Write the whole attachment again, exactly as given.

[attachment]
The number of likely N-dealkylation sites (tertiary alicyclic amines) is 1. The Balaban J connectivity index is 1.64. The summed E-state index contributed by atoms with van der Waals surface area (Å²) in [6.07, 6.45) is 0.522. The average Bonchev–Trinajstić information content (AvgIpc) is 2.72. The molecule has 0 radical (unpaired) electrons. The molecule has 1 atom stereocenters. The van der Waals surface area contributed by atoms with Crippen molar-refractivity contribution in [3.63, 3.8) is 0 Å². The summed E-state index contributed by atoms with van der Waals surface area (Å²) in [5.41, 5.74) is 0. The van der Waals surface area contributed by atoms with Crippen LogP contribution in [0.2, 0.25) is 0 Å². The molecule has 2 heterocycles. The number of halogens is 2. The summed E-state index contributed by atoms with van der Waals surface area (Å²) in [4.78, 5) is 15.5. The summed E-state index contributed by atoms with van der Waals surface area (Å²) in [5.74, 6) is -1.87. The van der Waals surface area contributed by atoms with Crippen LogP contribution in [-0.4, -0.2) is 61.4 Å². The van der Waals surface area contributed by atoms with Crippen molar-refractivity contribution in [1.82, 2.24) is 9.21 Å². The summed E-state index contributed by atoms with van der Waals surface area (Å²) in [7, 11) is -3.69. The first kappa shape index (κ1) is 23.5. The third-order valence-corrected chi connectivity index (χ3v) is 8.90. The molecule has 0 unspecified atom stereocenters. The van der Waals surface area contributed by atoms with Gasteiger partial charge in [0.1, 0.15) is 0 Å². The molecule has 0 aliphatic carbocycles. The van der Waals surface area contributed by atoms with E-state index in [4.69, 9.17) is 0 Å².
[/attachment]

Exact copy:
The number of likely N-dealkylation sites (tertiary alicyclic amines) is 1. The Balaban J connectivity index is 1.64. The summed E-state index contributed by atoms with van der Waals surface area (Å²) in [6.07, 6.45) is 0.522. The average Bonchev–Trinajstić information content (AvgIpc) is 2.72. The molecule has 0 radical (unpaired) electrons. The molecule has 1 atom stereocenters. The van der Waals surface area contributed by atoms with Crippen molar-refractivity contribution in [3.63, 3.8) is 0 Å². The summed E-state index contributed by atoms with van der Waals surface area (Å²) in [5.41, 5.74) is 0. The van der Waals surface area contributed by atoms with Crippen LogP contribution in [0.2, 0.25) is 0 Å². The molecule has 2 heterocycles. The number of halogens is 2. The summed E-state index contributed by atoms with van der Waals surface area (Å²) in [4.78, 5) is 15.5. The summed E-state index contributed by atoms with van der Waals surface area (Å²) in [5.74, 6) is -1.87. The van der Waals surface area contributed by atoms with Crippen LogP contribution in [-0.4, -0.2) is 61.4 Å². The van der Waals surface area contributed by atoms with Crippen molar-refractivity contribution in [1.82, 2.24) is 9.21 Å². The summed E-state index contributed by atoms with van der Waals surface area (Å²) in [7, 11) is -3.69. The first kappa shape index (κ1) is 23.5. The third-order valence-corrected chi connectivity index (χ3v) is 8.90. The molecule has 0 unspecified atom stereocenters. The van der Waals surface area contributed by atoms with Gasteiger partial charge in [0.1, 0.15) is 0 Å². The molecule has 0 aliphatic carbocycles. The van der Waals surface area contributed by atoms with E-state index in [4.69, 9.17) is 0 Å².